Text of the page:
Kat was then the first photographer I decided to approach, and I was so happy she accepted to take part into my project. We have been following each other’s work for quite some time. I immediately loved Kat’s style, the warm colours giving depth to her photographs, the light enriching them and the stories she was telling through them. This is what she loves of being a fashion photographer: the possibility to work around an idea and to develop its narrative in a clear but personal way.
Kat discovered her passion for photography a few years ago, when she was studying Audio Video Engineering at Glasgow University. It was thanks to a Film project she got involved into that Kat bought her first camera, an analogue lens to go with it, and started capturing what her eyes could not stop to look at, from people on the streets, to friends and all the little things which sometimes go unnoticed in our daily life.
Soon after moving to London, Kat developed her interest for fashion photography as well. During our conversation, she stated how important is finding a good team while working on a creative project. Respect, trust and especially kindness are very important, essential, when communicating with someone, whether they be a make up artist, a stylist or a model. The fashion world is like a big ladder – she described it – that one needs to climb step by step. And for this to be an ideal world – or anything close to it – there would need to be more interactions between photographers, without a feeling of competition, and more empathy and consideration for everyone who is part of it. This is not a job we can do on our own: giving and receiving emotions is what makes it real, what makes it special.

I want to thank Kat so much for sharing her experiences and opinions, and for the hours she spent with me, taking photos and chatting. Don’t miss to have a look at her work visiting her website: http://www.katterek.com, and Instagram: @katterek. You’ll also find a few of her beautiful images featured at the end of this post.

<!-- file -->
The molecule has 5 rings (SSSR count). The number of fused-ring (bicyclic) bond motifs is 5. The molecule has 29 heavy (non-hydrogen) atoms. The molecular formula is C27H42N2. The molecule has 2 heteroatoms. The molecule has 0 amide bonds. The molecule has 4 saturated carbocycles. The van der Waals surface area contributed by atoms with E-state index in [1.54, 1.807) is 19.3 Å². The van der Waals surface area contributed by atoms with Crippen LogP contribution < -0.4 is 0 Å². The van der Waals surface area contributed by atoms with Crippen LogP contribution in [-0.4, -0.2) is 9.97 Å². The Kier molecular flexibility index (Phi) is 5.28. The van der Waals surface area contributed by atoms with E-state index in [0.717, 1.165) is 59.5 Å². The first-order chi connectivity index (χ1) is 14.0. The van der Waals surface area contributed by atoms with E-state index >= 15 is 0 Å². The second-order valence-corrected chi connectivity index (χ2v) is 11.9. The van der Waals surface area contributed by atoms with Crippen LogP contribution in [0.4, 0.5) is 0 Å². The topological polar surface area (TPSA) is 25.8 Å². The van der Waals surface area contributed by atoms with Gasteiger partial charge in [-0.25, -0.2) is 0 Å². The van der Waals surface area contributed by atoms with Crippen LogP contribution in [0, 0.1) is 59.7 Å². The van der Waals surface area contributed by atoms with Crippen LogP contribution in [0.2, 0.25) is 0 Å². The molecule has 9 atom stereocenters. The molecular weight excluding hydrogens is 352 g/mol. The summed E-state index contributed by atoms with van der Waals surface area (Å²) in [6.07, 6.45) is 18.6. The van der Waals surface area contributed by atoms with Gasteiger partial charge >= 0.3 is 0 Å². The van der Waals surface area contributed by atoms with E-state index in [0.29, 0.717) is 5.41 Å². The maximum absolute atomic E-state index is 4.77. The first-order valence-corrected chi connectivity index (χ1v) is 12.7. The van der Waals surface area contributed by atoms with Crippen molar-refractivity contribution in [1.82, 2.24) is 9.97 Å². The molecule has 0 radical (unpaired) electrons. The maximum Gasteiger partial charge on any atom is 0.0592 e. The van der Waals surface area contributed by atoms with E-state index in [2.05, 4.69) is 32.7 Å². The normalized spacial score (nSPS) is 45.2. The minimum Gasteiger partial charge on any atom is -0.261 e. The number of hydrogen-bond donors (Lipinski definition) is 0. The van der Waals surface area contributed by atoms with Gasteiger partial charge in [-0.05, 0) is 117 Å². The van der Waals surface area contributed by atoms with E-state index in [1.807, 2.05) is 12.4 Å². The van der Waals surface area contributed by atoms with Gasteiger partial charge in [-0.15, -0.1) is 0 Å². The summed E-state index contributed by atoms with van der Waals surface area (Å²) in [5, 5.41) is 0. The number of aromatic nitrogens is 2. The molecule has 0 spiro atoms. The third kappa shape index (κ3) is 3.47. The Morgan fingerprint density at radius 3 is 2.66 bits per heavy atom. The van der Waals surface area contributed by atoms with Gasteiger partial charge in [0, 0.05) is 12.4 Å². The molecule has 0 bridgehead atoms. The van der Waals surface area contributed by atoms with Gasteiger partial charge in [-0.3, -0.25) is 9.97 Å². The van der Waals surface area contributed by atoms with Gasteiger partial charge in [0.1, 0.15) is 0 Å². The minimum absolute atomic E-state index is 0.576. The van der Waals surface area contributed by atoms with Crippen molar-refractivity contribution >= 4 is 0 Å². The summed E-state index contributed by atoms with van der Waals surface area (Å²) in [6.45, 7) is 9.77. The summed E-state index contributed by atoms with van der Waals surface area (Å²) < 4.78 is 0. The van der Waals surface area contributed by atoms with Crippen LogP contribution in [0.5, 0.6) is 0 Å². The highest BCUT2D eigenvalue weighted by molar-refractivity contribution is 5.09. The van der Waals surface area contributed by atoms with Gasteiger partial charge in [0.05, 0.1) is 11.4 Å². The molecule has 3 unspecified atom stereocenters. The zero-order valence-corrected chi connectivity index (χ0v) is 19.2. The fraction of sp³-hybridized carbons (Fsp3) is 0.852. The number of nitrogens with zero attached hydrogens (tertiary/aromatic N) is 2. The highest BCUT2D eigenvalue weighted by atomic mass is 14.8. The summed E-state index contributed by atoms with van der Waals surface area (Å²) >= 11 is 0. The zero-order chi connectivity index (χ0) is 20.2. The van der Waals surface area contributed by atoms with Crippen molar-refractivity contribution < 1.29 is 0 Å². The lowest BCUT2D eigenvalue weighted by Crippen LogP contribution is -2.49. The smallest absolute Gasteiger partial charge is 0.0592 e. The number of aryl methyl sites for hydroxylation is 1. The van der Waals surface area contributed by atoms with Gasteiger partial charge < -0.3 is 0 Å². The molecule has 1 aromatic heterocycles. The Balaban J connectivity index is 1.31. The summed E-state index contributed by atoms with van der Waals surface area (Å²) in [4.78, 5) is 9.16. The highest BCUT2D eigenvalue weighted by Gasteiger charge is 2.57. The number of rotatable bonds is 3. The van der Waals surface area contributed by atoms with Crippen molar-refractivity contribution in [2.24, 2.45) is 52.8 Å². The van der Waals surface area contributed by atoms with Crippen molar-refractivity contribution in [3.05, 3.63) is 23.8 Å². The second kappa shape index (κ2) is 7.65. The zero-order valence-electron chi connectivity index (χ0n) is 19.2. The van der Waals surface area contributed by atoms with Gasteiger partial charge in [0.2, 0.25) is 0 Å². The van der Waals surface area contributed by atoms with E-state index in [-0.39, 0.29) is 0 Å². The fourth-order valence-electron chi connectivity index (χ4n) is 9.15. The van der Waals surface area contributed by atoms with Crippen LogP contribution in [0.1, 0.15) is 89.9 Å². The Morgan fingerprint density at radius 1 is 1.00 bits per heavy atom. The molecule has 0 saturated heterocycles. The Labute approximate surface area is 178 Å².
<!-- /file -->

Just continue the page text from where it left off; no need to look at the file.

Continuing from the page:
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Here below some of Kat’s fashion shoot!

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End of summer

She walks in the wood, bare feet and her hands open to capture the shadows of the hours which are fading away. So, like the summer, and its memories, young and cheerful. Light seems to lift her soul; her eyes rest on a far away lake, and the day is already close to its end.

My last fashion story of the summer, in collaboration with model Morgan Black, stylist Bethany Anne Kelsey and make up artist Francesca Quagliatti.

©2018 Flavia Catena

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Rue

“There was something awesome in the thought of the solitary mortal standing by the open window and summoning in from the gloom outside the spirits of the nether world.” Arthur Conan Doyle

A few portraits of the beautiful Rue for D1Models. Make up by the talented Micaela Congia.

©2018 Flavia Catena

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Thread Tales Co. S/S 2018 Campaign

I am delighted to share with you these photos taken for Thread Tales’ Summer-Spring collection!

Model: Kim Nhung; make up and hair: Laura Onea; studio: Two Mag Pies Location, London

https://threadtalescompany.com/

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Heather

“In a world that grows more and more rigid, industrialised and concrete-paved every day, the sight of a sunny field teeming with wildflowers can almost feel like something from a fairy tale.”

These are the words that introduce my fashion story “Heather”, published on Whim Online Magazine, and that entirely describe what I felt that day in August, while shooting in those beautiful summer fields in Buckinghamshire. It seemed like to be back in a glorious romantic past and so far from the modern world that for a moment being lost sounded like a new exciting adventure.

Thanks a lot to my beautiful model/stylist and make up artist Martina Sukupova Davidson, and again to Whim Magazine! Here is the published photo-shoot: http://www.whimmagazine.com/2017/10/photoshoot-heather-flavia-catena/

©2017 Flavia Catena